Theater Overview



Recently a long time opera house administrator who is now teaching in Berlin complained that young American singers would audition one day for the theater in Hof, the next for Hamburg and have no idea of the difference. It’s great to be egalitarian and enthusiastic, but you also need some idea of the context of any audition.

German opera houses are generally divided into four categories. It’s fitting that just as so much of opera is about history, power and money, Germans categorize their opera houses along similar lines. They are undergoing change as budgets and funding shrink, but are still tied to which governmental entity supports and funds them. They are part of civic life and as such are supported by and represent the local, regional and even national government. Political parties play a role in shaping programming and there is usually representative responsible for the Arts. Local money, power and prestige is also reflected by the opera house, and historical importance also plays a role in the funding of many theaters. There is a very general correlation between the size of the political entity which supports a theater and it’s importance, but there are exceptions. There is also a rating of orchestra pay which is based on a complicated formula involving orchestra size, the number of seats and size of theater, and other factors, called Orchestraklasse, and goes from A++ to D, which is valuable to understand the importance and financial resources of theaters. From the highest prestige/political grouping to lowest/smallest, theaters are grouped into:

These theaters are supported by one of the 16 Bundesländer (States). Some are also “National” theaters and supported as well by the Federal government. Many Staatstheater are among Germany’s most prominent, but not all. Some represent less wealthy States, and others have gotten this designation fo historical reasons. In these cases it’s useful to look at the Orchestraklasse rating.

The most important Staatstheater are those in
München, Berlin Dresden and Hamburg, followed by Stuttgart, Karlsruhe, and then Nürnberg, Hannover, Wiesbaden, Kassel and Braunschweig. Others, like Weimar and Meiningen represent important cultural heritage. Some Staatstheaters, Cottbus or Darmstadt are not large or wealthy theaters but have more resources because of their status as a Staatstheater.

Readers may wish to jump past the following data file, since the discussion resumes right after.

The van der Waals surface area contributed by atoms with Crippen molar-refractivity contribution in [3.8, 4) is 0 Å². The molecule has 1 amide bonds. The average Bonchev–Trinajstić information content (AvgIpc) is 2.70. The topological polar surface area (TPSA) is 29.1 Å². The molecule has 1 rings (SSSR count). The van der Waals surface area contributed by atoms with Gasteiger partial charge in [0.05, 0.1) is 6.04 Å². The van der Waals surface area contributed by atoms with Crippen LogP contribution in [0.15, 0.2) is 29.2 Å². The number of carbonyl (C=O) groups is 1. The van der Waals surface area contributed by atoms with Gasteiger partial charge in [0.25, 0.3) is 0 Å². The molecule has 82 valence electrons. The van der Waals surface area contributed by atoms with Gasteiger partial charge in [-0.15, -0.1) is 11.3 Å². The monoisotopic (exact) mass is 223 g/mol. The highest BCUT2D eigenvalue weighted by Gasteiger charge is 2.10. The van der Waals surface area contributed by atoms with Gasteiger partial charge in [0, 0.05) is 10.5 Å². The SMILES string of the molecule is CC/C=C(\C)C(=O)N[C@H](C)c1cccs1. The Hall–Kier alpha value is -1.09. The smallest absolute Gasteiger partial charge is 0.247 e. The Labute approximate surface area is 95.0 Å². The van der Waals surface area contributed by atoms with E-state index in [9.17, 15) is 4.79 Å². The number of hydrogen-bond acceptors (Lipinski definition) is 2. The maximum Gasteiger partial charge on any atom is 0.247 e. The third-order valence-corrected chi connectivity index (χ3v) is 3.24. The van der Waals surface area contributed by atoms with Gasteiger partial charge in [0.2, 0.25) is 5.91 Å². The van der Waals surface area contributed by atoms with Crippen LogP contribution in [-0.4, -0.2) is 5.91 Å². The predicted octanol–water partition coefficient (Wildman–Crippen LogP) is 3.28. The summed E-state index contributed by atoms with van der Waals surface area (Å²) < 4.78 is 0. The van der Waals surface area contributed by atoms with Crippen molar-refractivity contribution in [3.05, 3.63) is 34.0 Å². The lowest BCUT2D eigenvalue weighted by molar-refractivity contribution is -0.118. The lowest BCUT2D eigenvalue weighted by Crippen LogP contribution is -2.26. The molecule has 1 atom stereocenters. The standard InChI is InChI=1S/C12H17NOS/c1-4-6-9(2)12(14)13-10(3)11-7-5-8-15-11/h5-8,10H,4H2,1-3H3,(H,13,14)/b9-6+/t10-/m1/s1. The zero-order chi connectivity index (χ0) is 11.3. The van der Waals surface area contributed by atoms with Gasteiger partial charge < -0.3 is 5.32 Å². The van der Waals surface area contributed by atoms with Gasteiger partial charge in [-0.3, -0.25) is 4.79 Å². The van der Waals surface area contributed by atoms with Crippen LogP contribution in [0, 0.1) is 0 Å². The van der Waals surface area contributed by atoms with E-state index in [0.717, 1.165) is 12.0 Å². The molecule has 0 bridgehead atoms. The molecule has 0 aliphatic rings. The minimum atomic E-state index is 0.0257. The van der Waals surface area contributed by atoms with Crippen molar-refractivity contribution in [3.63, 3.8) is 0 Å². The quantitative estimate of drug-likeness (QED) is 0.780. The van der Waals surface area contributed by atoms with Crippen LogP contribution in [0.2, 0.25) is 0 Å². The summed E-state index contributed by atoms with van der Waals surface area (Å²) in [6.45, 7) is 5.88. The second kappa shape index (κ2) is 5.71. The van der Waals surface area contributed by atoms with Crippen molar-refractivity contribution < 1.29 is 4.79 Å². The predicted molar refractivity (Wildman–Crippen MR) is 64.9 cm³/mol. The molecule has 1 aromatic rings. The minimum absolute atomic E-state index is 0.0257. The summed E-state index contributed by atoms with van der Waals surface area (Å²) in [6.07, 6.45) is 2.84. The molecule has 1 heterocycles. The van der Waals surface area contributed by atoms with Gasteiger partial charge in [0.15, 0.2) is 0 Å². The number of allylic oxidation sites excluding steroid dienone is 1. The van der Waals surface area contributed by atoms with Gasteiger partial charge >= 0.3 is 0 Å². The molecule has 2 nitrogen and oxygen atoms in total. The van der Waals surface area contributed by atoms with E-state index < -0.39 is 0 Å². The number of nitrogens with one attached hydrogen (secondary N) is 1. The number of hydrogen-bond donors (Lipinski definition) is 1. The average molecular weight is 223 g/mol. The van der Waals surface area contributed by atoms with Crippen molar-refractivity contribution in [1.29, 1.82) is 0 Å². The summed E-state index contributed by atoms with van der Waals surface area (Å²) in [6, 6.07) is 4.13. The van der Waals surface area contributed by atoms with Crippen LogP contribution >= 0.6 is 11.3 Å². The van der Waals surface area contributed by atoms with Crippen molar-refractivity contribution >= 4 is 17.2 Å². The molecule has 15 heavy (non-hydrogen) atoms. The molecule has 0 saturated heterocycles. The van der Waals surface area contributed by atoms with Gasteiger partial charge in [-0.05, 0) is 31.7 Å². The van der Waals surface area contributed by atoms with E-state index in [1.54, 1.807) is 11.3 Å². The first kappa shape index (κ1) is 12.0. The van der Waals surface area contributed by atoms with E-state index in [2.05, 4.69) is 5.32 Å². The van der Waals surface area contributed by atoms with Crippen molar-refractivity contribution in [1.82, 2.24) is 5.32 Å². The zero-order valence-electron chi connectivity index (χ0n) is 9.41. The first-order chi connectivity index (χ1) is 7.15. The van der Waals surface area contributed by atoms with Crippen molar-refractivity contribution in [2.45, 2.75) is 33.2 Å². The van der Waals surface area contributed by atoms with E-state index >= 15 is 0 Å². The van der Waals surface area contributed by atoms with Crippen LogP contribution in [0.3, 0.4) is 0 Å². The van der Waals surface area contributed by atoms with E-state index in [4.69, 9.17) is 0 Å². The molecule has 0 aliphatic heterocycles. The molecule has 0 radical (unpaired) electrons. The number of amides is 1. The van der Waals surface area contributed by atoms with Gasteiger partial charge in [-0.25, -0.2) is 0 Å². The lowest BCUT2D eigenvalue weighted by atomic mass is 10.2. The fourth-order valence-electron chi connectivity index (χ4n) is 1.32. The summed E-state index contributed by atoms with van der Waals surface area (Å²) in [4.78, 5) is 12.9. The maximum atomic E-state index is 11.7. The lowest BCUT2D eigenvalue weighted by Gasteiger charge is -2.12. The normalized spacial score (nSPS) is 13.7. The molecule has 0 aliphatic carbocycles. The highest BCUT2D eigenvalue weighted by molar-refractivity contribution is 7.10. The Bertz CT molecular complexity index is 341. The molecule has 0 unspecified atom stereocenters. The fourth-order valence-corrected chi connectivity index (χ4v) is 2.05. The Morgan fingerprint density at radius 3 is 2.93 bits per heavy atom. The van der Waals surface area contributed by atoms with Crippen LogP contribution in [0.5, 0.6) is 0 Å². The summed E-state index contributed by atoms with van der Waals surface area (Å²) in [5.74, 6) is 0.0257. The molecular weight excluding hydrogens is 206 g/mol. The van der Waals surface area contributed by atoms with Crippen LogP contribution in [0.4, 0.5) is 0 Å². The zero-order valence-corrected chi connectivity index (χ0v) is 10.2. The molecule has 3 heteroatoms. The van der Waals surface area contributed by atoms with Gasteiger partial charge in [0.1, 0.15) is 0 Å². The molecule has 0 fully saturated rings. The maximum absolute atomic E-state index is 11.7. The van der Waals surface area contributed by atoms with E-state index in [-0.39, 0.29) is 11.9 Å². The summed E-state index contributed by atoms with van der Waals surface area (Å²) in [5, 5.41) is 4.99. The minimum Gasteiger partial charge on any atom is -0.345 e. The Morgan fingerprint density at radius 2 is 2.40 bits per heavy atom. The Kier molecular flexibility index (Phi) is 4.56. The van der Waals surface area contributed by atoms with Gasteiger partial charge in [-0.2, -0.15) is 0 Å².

By far the largest group of theaters, representing a wide variety of theaters and cities. In some ways it’s pretty simple: the bigger and richer the city, the better the theater.. Orchestraklasse is a good starting point to get an idea of quality and it pays to talk to the agents and ask around to find out what the work atmosphere is like and whether big changes are underway. Several Stadttheater have international status and large ensembles, like Frankfurt, Köln, Düsseldorf and Mannheim, which is also designated as a Nationaltheater. Don’t forget, a contract in one of these theaters means you’re a ‘City Employee’. Think of that!

Landesbühne / Landestheater
Usually smaller regional theaters which serve a wider area of small towns. Ensembles will be smaller but that means an opportunity for lots of experience and an intimate work atmosphere. It can also mean many late night bus trips from productions at nearby theaters. Not always easy work but can be very valuable.

Städte/bund)theater Städte is the plural of Stadt, and -bund means a group. These are often small cities or town which have consolidated opera ensembles and orchestras. They often have a ‘home’ theater but regularly perform and rehearse at the nearby theaters.

There are pluses and minuses to all of these situations, and it’s good to have an idea of what suits your personality, talents and situation. Large, high level theaters have high musical and artistic standards and provide entree to other first rate theaters, but experience is initially limited to small roles, and patience is required. Some singers need experience in major roles to develop and will not get those opportunities early on in a large theater. Others, like Yosep Kang at the Deutsche Oper Berlin, sing secondary roles for several seasons and patiently develop their talents and opportunities, and eventually make major careers.

Major careers can also be launched from smaller theaters: soprano Janice Baird, for instance, transformed her career in Kiel when she had a success as Brunhilde in Wagner’s Ring, while Elina Garanca is still remembered in the somewhat isolated theater in Meiningen, where she started, as being very determined, and knowing exactly what she wanted. And many others have been content to have long careers singing a wide variety of repertoire in a single theater (although that is much rarer today), while having a rich and secure personal life. Remember as well, that the bigger the theater, the more complicated the bureaucracy. In a small theater and even many Stadttheater you will get to know and even have access to the Musical Director and Intendant, but in large theaters there will be many layers of bureaucracy between you and these people, and relationships can be very formalized and hierarchical.

Understanding these distinctions is part of being a professional opera singer in Germany but more importantly it’ll help you understand what you’re getting into in an audition or a job. You may or may not have a choice, but the knowledge will help you best shape your actions.

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